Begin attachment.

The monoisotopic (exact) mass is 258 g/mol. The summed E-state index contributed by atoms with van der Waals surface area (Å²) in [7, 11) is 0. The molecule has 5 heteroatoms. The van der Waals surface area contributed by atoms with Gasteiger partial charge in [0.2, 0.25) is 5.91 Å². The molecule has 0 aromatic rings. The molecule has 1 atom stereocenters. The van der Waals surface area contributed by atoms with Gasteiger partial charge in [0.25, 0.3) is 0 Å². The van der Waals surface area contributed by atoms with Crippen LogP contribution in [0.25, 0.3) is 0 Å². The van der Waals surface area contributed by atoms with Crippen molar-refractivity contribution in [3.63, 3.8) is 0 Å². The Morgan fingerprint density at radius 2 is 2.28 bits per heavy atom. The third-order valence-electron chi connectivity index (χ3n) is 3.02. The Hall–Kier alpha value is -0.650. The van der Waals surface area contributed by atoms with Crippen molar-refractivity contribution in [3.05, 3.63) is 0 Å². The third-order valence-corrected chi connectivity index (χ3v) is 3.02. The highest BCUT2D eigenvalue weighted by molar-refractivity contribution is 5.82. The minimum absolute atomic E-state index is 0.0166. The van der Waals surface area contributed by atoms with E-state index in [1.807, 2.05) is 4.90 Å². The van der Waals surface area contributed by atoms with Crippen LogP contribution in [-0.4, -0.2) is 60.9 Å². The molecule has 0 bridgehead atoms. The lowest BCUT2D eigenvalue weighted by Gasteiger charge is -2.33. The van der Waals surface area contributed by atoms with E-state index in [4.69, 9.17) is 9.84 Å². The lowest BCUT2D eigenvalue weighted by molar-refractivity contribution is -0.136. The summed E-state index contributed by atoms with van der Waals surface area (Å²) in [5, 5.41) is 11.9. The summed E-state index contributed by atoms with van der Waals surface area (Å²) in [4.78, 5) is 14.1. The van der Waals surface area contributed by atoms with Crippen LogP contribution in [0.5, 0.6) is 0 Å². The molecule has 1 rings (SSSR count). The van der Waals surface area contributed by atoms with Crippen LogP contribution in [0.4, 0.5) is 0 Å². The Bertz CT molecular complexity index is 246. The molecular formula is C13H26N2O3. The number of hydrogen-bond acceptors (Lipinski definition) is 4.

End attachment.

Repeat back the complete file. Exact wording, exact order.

The monoisotopic (exact) mass is 258 g/mol. The summed E-state index contributed by atoms with van der Waals surface area (Å²) in [7, 11) is 0. The molecule has 5 heteroatoms. The van der Waals surface area contributed by atoms with Gasteiger partial charge in [0.2, 0.25) is 5.91 Å². The molecule has 0 aromatic rings. The molecule has 1 atom stereocenters. The van der Waals surface area contributed by atoms with Gasteiger partial charge in [0.25, 0.3) is 0 Å². The van der Waals surface area contributed by atoms with Crippen LogP contribution in [0.25, 0.3) is 0 Å². The van der Waals surface area contributed by atoms with Crippen molar-refractivity contribution in [3.63, 3.8) is 0 Å². The Morgan fingerprint density at radius 2 is 2.28 bits per heavy atom. The third-order valence-electron chi connectivity index (χ3n) is 3.02. The Hall–Kier alpha value is -0.650. The van der Waals surface area contributed by atoms with Crippen molar-refractivity contribution in [3.05, 3.63) is 0 Å². The third-order valence-corrected chi connectivity index (χ3v) is 3.02. The highest BCUT2D eigenvalue weighted by molar-refractivity contribution is 5.82. The minimum absolute atomic E-state index is 0.0166. The van der Waals surface area contributed by atoms with E-state index in [1.807, 2.05) is 4.90 Å². The van der Waals surface area contributed by atoms with Crippen LogP contribution in [-0.4, -0.2) is 60.9 Å². The molecule has 0 bridgehead atoms. The lowest BCUT2D eigenvalue weighted by Gasteiger charge is -2.33. The van der Waals surface area contributed by atoms with E-state index in [4.69, 9.17) is 9.84 Å². The lowest BCUT2D eigenvalue weighted by molar-refractivity contribution is -0.136. The summed E-state index contributed by atoms with van der Waals surface area (Å²) in [5, 5.41) is 11.9. The summed E-state index contributed by atoms with van der Waals surface area (Å²) in [4.78, 5) is 14.1. The van der Waals surface area contributed by atoms with Crippen LogP contribution in [0.5, 0.6) is 0 Å². The molecule has 1 rings (SSSR count). The van der Waals surface area contributed by atoms with Crippen LogP contribution in [0.4, 0.5) is 0 Å². The Bertz CT molecular complexity index is 246. The molecular formula is C13H26N2O3. The number of hydrogen-bond acceptors (Lipinski definition) is 4.